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The New Zealanders at Gallipoli

Mining at Quinn's Post

Mining at Quinn's Post.

Quinn's had a fatal fascination for the Turk. During May the enemy commenced mining in earnest, and this was a serious menace to the safety of the Anzac area. Successful underground operations by the enemy would mean that Quinn's might slide down into Monash Gully, so vigorous counter-mining was resorted to. Galleries were driven out under the front-line trenches; T-heads were put on to each gallery—these heads connected up made a continuous underground gallery right round the front of the post. Using this as a base, protective galleries were driven out in the direction of the advancing tunnels of the Turk. The object of this counter-mining was to get under or near the opponent's drives, and destroy them by means of small charges, calculated to break in their tunnels, but not to make a crater in No Man's Land above.

In those early days, sensitive listening appliances were not available. Underground it is very difficult to estimate the distance away of sounds recognized, for even old coal miners have little experience of parties working towards them. In constructing railway tunnels, the engineers working from both ends have the data referring to both drives. But in military mining the work of the enemy is shrouded in the “fog of war,” so mining under these conditions is a most exciting process. Having driven the estimated distance to meet the enemy, the question constantly arises, “Will it pay us now to fire a camouflet?” The knowledge that the enemy is very likely considering the same page 168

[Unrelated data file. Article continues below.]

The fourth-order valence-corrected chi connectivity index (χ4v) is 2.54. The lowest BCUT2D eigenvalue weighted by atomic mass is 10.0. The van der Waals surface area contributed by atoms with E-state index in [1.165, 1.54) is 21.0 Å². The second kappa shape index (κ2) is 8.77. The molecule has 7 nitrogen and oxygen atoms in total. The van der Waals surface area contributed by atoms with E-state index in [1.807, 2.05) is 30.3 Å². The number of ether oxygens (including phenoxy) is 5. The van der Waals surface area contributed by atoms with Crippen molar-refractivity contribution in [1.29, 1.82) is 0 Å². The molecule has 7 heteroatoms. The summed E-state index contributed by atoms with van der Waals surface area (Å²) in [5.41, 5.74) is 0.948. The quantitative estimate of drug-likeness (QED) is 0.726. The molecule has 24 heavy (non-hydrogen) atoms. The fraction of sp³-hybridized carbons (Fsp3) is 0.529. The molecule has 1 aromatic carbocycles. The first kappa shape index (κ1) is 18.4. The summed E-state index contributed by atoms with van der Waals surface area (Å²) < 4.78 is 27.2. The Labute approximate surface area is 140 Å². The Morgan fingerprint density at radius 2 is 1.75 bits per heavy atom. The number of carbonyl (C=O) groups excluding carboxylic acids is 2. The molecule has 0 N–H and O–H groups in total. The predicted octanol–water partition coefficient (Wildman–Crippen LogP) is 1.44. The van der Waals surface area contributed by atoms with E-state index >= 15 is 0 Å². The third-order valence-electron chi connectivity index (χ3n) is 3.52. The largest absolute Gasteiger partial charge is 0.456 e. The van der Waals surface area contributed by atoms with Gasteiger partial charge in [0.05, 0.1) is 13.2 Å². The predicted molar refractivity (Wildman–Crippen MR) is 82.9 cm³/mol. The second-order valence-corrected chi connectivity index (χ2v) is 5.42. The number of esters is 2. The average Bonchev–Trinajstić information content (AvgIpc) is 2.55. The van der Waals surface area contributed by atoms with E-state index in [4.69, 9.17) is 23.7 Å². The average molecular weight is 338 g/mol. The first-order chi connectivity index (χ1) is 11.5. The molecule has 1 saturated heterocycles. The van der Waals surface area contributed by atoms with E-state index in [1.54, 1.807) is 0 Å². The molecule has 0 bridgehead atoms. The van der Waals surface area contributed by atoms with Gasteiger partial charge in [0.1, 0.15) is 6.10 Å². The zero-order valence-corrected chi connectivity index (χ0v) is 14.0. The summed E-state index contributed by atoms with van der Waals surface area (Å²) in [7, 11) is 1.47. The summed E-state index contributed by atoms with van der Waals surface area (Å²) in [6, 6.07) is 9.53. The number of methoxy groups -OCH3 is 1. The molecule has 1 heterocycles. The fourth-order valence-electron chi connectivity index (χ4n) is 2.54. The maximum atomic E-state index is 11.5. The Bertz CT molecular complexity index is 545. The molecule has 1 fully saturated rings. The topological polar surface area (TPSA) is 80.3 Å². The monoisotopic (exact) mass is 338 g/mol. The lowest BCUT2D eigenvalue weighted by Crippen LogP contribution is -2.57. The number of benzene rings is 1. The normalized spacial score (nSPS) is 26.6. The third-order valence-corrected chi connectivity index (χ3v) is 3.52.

Black and white photograph.

[Lent by Sergt. P. Tite, N.Z.E.
In Monash Gully: The Headquarters of No. 3 Defence Section.

page 169 question adds a little to the tension. Then the listener reports that the enemy has ceased working. “Has he gone for his explosive, or is he only changing shift?” These and countless other speculations are constantly being made by the miner of either side. Each hesitates to fire his charge too early, as it may not achieve the maximum result. But if one waits too long the enemy will achieve that maximum! So both sides speculate until one makes a decision, which is announced to the opponents by a stunning explosion and a blinding crash if the effort is successful.

Twice Turkish tunnels had been detected nearing our lines. These were destroyed by small charges sufficient to break them down, for we could not afford to use a heavy charge, as it might threaten the stability of the hillside.